· iPhone mania becomes iSnafu. As consumers across the world snap up the new 3G, many American buyers "left stores on Friday frustrated because their new gadgets did not work due to problems activating service. A spokesman for AT&T Inc, the sole U.S. carrier for the iPhone, blamed problems synchronizing the phone with Apple's iTunes online music and software store."
· Gizmodo publishes two reviews and a gallery.
"Apple has eliminated so many annoying little hang-ups that you might run into when using the old one. The GPS pinpoints to meters instead of blocks. The 3G connection slashes web loading times by minutes to seconds. The more rounded case feels great in the hand. And most importantly the new software polishes the OS and opens the phone up to nearly unlimited capabilities through the countless programs that are already being written by the brilliant legions of faithful developers. It's kind of cool."
· South Carolina tourism agency has buyers remorse after commissioning an "overseas advertising campaign targeting gay tourists. The campaign, tied to gay pride week celebrations in London, included ads that proclaimed 'South Carolina is so gay' " and promoted its "gay beaches."
· JFK Airport has second near-collision in a week.
· Kevin Naff at the Washington Blade says farewell to an icon of hate. "Maybe the prospect of Barack Obama as president was too much for [Jesse Helms] to bear and so he shuffled off this mortal coil. His death—and Obama’s candidacy—marks a historic turning point in race relations for the country. National public figures like sitting senators can no longer get away with open expressions of racism. We are on the verge of electing a black man president. Gay couples are marrying legally on both coasts. It must have been a scary world for Helms."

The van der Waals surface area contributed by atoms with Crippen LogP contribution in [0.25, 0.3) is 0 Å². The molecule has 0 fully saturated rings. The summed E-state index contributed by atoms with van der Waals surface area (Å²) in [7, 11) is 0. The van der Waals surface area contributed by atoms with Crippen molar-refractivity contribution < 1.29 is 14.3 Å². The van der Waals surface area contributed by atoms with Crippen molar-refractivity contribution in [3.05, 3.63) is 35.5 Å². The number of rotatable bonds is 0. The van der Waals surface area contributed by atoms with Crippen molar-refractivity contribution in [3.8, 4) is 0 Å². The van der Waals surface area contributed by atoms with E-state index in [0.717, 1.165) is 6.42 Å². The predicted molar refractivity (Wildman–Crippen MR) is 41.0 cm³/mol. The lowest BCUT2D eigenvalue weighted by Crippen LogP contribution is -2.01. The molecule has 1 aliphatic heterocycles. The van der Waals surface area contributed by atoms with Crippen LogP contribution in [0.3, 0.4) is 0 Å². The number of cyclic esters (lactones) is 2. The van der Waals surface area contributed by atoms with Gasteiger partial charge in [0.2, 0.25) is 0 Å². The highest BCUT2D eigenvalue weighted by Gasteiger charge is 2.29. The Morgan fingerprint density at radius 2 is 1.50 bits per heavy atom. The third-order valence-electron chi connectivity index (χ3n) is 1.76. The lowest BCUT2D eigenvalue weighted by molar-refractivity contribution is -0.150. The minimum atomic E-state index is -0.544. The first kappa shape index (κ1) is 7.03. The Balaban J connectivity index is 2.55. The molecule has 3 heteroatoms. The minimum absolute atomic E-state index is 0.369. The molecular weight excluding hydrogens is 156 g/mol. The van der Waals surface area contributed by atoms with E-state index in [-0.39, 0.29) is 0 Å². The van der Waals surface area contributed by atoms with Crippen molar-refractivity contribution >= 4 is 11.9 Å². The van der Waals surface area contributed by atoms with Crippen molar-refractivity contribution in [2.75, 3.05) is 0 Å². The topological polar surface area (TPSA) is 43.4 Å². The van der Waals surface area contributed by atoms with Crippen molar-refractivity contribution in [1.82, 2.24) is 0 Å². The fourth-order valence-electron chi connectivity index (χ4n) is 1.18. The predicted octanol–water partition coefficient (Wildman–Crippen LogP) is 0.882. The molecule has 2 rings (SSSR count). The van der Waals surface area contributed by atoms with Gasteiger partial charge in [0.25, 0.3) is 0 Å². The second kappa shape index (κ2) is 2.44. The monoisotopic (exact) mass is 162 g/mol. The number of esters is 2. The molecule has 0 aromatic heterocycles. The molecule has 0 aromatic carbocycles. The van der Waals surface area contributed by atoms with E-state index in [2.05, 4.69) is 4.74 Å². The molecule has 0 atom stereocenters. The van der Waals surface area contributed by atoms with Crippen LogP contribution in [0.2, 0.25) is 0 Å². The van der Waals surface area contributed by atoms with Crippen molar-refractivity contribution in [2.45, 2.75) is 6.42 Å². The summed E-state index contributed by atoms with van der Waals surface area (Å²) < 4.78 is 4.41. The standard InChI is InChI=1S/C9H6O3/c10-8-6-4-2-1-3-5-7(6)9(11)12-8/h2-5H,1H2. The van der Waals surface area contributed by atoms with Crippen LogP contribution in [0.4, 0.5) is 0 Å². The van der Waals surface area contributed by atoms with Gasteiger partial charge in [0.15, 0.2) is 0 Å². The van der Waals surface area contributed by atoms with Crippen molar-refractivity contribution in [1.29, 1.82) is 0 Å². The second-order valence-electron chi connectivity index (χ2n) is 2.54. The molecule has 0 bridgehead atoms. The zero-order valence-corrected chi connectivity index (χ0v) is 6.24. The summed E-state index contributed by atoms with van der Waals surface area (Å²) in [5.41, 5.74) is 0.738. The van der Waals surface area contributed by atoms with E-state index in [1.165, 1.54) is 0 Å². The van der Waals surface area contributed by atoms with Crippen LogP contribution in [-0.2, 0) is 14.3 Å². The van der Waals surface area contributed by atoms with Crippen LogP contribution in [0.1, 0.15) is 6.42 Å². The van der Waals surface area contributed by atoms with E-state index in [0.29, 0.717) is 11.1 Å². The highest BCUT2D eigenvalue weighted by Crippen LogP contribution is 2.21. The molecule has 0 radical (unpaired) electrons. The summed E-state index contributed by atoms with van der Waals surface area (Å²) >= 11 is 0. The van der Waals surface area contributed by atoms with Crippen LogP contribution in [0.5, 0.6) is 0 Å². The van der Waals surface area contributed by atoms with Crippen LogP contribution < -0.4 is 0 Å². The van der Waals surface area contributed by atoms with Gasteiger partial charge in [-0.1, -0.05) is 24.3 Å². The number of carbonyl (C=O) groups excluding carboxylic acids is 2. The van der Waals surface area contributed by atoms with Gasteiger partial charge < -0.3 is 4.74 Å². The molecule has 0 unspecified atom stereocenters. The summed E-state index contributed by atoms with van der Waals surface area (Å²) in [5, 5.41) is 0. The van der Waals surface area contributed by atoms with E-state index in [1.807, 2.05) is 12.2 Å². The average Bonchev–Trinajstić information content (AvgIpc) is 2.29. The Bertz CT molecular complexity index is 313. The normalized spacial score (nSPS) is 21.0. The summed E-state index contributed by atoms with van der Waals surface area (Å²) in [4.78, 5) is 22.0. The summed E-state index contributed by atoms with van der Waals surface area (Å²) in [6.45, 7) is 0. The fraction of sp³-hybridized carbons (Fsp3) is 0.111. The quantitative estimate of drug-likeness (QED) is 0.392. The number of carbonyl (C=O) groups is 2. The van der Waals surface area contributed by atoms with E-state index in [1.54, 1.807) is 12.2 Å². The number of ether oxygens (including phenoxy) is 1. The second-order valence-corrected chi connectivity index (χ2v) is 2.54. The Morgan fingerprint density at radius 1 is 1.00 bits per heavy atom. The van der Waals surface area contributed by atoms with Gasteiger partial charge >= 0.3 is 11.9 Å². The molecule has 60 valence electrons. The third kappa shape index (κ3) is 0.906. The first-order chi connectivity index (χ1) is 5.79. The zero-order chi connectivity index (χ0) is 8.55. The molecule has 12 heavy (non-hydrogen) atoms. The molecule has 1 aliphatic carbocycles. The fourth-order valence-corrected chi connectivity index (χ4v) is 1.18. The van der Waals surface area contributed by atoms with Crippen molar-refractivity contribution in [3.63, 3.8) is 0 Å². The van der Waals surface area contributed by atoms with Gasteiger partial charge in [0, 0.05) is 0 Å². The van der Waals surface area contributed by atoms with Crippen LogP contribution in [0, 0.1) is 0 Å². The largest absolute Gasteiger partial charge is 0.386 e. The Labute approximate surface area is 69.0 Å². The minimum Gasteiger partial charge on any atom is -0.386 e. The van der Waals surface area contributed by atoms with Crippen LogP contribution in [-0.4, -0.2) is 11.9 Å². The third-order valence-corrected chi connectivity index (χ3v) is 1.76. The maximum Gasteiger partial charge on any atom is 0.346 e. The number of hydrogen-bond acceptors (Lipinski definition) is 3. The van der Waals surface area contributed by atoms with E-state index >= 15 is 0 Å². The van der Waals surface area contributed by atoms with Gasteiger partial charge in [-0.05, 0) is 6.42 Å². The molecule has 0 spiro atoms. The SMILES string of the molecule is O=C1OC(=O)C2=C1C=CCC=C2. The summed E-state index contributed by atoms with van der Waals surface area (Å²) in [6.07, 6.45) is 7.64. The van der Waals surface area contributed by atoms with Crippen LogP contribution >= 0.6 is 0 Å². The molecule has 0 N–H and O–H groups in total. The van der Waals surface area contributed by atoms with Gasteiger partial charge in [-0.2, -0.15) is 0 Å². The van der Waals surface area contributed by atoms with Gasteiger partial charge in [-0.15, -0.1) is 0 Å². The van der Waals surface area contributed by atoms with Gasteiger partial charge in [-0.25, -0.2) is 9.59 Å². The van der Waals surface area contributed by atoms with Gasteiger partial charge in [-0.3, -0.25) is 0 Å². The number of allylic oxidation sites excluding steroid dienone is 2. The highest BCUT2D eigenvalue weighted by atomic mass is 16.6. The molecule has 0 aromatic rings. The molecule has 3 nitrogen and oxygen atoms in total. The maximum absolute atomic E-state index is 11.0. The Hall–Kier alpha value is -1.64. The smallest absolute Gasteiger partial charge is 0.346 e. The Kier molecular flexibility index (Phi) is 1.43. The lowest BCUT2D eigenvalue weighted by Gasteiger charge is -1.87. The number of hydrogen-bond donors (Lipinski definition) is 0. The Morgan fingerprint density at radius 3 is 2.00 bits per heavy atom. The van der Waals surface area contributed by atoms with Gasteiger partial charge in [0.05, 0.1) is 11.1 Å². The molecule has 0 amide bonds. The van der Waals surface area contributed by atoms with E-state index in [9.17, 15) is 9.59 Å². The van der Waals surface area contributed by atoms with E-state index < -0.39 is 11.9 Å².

· Meanwhile, an editorial in today's Washington Post says DADT must be repealed. "The 'Don't Ask, Don't Tell' policy that continues the ban on gay men and lesbians serving openly in the U.S. military was wrong when President Clinton signed it into law in 1993, and it's wrong today. The only difference between then and now is that more people are now coming around to that conclusion."
· Michael Christopher (Living the Life, From Top to Bottom) talks to Southern Voice and Steven G. Fullwood about his new novel Unspeakable, which explores the effects of childhood sexual abuse on black gay men.
· Housing crisis become even more critical. Federal regulators shut down mortgage lender IndyMac, "the largest regulated thrift to fail and the second largest financial institution to close in U.S. history." Earlier in the day, stocks fell sharply "on concerns about the stability of mortgage industry giants Fannie Mae and Freddie Mac."
· The International Criminal Court will seek the arrest of Sudanese President Omar al-Bashir on charges of genocide and crimes against humanity in Darfur. United Nations in an uproar "with the Sudanese ambassador accusing the court of trying to destabilize his country and Secretary General Ban Ki-moon expressing concern about the safety of United Nations personnel in the African nation."